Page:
Bradford boy Harry Sykes' organs lost after his death on rugby tour in France

Harry Sykes went missing while swimming near Carcassonne.

Organs belonging to a young rugby player who died while on tour in France were lost by the French authorities, an inquest heard.

Harry Sykes, 16, from Bradford, was on tour with Halifax Elite Rugby Academy when he drowned in the Lac de la Cavayère, near the medieval town of Carcassonne, on 5 September 2018.

Bradford Coroner's Court has heard that questions remain about Harry's death as no-one saw what happened in the moments before he drowned.To compound his family's grief, the inquest was told his heart and one of his lungs were lost after a post-mortem examination 

The court heard there were three possible explanations for what happened to Harry – that he was either hit by something, lost consciousness, or suffered a fatal reaction to the cold water.

The lake where Harry Sykes died.

Det Insp Tom Levitt, of West Yorkshire Police, carried out an investigation.

He said there were more than 35 students, aged mainly from 16 to 18, who went to the lake on the day Harry died.The inquest heard that although it was a hot day the water was "freezing" and very murky.One of the boys reported later that he had felt something "squishy" under the water and it appeared that this was Tom's body.Det Insp Levitt told the inquest: "One student has said they felt something.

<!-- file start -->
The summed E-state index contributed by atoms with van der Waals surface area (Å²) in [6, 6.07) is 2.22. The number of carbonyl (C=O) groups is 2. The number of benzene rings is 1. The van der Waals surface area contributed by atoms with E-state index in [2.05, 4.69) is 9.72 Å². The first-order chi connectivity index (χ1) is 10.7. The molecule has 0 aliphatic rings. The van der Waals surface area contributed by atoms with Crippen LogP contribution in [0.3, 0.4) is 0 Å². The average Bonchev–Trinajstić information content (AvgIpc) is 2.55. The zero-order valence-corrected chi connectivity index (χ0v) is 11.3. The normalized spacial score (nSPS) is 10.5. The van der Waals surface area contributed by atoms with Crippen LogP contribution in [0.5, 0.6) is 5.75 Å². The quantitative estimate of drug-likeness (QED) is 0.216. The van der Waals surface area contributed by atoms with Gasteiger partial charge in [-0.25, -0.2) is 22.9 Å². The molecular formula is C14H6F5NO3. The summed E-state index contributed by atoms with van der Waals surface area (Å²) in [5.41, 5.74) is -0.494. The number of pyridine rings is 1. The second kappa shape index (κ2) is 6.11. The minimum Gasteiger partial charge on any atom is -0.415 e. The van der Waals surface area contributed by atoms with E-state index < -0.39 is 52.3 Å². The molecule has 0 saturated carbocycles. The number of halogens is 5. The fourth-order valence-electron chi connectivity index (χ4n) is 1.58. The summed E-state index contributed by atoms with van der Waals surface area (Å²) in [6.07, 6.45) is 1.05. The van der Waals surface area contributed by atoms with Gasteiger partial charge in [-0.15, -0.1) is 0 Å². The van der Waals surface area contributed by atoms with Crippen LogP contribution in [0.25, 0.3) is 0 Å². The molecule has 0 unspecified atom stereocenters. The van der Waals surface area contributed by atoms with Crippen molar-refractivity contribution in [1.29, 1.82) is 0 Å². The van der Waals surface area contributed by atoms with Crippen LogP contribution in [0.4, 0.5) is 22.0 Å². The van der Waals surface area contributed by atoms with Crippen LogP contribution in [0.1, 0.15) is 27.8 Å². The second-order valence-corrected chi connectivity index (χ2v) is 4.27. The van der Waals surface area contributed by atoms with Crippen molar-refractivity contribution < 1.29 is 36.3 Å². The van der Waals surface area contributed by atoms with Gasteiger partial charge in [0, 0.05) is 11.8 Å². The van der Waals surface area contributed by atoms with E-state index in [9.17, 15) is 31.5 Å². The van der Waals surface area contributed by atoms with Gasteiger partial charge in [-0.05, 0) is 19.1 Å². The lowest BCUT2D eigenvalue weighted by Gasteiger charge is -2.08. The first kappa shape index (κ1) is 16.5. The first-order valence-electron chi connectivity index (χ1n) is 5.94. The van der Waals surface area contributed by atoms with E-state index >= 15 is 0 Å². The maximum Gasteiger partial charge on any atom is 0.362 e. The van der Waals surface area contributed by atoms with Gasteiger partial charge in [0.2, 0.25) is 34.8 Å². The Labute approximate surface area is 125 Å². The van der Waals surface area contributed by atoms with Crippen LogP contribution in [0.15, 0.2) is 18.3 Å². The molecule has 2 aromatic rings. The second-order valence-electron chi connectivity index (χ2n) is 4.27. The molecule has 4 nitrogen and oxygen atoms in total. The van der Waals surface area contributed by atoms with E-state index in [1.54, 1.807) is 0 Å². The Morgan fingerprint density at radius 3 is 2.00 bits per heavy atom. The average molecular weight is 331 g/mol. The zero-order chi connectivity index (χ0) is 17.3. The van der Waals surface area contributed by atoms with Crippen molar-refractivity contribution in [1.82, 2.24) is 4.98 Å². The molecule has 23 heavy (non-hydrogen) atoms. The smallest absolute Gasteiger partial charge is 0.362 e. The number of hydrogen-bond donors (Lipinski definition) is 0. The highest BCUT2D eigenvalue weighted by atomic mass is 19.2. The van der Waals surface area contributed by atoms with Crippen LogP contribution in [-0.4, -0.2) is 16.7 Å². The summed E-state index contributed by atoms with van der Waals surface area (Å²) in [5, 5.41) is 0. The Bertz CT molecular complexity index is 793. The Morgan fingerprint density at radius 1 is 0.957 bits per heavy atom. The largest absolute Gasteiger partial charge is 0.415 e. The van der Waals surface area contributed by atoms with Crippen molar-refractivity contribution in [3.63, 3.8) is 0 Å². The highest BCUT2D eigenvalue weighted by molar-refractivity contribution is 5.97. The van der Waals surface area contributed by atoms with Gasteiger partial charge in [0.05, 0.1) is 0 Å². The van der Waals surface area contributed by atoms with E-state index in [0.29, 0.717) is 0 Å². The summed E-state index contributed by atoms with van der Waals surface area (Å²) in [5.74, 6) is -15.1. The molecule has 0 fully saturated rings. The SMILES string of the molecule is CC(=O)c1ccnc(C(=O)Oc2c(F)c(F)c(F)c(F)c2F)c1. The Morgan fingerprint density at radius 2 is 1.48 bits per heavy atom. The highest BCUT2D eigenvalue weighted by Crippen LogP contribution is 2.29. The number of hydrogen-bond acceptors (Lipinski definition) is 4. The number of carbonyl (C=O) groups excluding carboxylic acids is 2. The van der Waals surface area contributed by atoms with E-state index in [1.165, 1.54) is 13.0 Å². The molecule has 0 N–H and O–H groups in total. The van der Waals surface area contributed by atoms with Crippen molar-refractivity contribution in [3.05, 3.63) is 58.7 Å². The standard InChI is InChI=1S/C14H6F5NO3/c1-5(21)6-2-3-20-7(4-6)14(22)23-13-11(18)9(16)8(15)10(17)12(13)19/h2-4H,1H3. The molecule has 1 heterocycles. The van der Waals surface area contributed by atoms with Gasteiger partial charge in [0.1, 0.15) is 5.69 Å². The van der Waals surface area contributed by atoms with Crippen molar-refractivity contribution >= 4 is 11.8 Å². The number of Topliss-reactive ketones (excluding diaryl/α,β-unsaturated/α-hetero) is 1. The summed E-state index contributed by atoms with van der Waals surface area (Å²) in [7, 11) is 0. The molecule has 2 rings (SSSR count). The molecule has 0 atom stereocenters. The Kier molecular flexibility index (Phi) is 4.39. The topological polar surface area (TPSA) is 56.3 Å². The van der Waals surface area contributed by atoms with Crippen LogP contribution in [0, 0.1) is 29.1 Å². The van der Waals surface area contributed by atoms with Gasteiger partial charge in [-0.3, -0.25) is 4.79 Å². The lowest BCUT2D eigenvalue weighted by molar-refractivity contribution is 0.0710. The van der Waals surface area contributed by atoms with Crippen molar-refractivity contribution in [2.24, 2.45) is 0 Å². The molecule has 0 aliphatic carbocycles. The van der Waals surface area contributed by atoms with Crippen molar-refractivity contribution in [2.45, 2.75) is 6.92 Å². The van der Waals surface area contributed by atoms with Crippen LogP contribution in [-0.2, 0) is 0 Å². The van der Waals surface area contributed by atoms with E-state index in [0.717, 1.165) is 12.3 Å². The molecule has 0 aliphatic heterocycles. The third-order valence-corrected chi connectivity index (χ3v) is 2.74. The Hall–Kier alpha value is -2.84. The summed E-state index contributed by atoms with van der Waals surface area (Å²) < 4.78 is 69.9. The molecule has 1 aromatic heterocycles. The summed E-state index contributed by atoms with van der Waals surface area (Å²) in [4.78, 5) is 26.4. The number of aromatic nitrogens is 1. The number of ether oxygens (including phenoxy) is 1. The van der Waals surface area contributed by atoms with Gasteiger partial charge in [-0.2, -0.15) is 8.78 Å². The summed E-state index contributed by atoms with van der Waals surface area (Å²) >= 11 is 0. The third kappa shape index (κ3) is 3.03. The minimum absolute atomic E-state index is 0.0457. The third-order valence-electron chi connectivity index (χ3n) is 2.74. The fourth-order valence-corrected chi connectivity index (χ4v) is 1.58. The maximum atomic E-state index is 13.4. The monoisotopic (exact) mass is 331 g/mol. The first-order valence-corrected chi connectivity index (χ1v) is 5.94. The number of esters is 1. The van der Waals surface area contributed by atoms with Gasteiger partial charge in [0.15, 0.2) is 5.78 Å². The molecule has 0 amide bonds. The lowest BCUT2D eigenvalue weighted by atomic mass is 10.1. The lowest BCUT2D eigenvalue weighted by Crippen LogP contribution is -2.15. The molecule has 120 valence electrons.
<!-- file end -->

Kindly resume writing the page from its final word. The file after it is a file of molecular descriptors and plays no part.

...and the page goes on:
"They put their hands under the water but it was murky and they couldn't see anything and didn't investigate it further to be fair. 

"They didn't make [the tour organisers] Lee and Gareth Greenwood aware. 

"They thought it was a possible jellyfish. There was a conversation between various students who brushed it off as a bit of a laugh, unfortunately."Det Insp Levitt said it was only when a head-count took place at the hotel at 7pm that it was realised Harry was missing and eventually at 9pm the French police were contacted. 

The tour organisers were arrested and interviewed on suspicion of manslaughter by gross negligence, but the Crown Prosecution Service concluded there was insufficient evidence to pursue the matter.Richard Copnall, representing Harry's mother, Natasha Burton, and his stepfather, Daniel Burton, asked the detective whether he thought the bar had been reached for a criminal prosecution. 

Det Insp Levitt replied: "I definitely thought there was a case to answer."The inquest heard a tragedy had been narrowly averted on a previous tour in 2017 when a child got into difficulties and Lee Greenwood had to rescue him because he was struggling.The inquest continues and is expected to last several more days.